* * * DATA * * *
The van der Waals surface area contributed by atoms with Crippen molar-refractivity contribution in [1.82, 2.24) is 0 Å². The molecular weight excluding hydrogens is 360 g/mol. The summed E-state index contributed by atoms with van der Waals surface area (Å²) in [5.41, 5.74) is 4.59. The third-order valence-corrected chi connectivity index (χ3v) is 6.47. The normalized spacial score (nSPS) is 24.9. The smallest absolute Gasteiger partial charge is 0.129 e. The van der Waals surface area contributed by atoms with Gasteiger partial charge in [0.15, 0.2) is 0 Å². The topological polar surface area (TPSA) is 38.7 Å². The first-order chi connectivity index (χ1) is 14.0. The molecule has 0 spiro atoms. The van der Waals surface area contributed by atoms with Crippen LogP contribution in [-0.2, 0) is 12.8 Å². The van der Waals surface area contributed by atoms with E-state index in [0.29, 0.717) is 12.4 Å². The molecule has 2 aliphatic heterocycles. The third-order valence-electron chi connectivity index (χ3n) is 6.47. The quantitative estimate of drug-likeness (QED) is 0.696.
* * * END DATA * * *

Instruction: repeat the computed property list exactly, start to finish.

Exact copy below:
The van der Waals surface area contributed by atoms with Crippen molar-refractivity contribution in [1.82, 2.24) is 0 Å². The molecular weight excluding hydrogens is 360 g/mol. The summed E-state index contributed by atoms with van der Waals surface area (Å²) in [5.41, 5.74) is 4.59. The third-order valence-corrected chi connectivity index (χ3v) is 6.47. The normalized spacial score (nSPS) is 24.9. The smallest absolute Gasteiger partial charge is 0.129 e. The van der Waals surface area contributed by atoms with Gasteiger partial charge in [0.15, 0.2) is 0 Å². The topological polar surface area (TPSA) is 38.7 Å². The first-order chi connectivity index (χ1) is 14.0. The molecule has 0 spiro atoms. The van der Waals surface area contributed by atoms with Crippen LogP contribution in [-0.2, 0) is 12.8 Å². The van der Waals surface area contributed by atoms with E-state index in [0.29, 0.717) is 12.4 Å². The molecule has 2 aliphatic heterocycles. The third-order valence-electron chi connectivity index (χ3n) is 6.47. The quantitative estimate of drug-likeness (QED) is 0.696.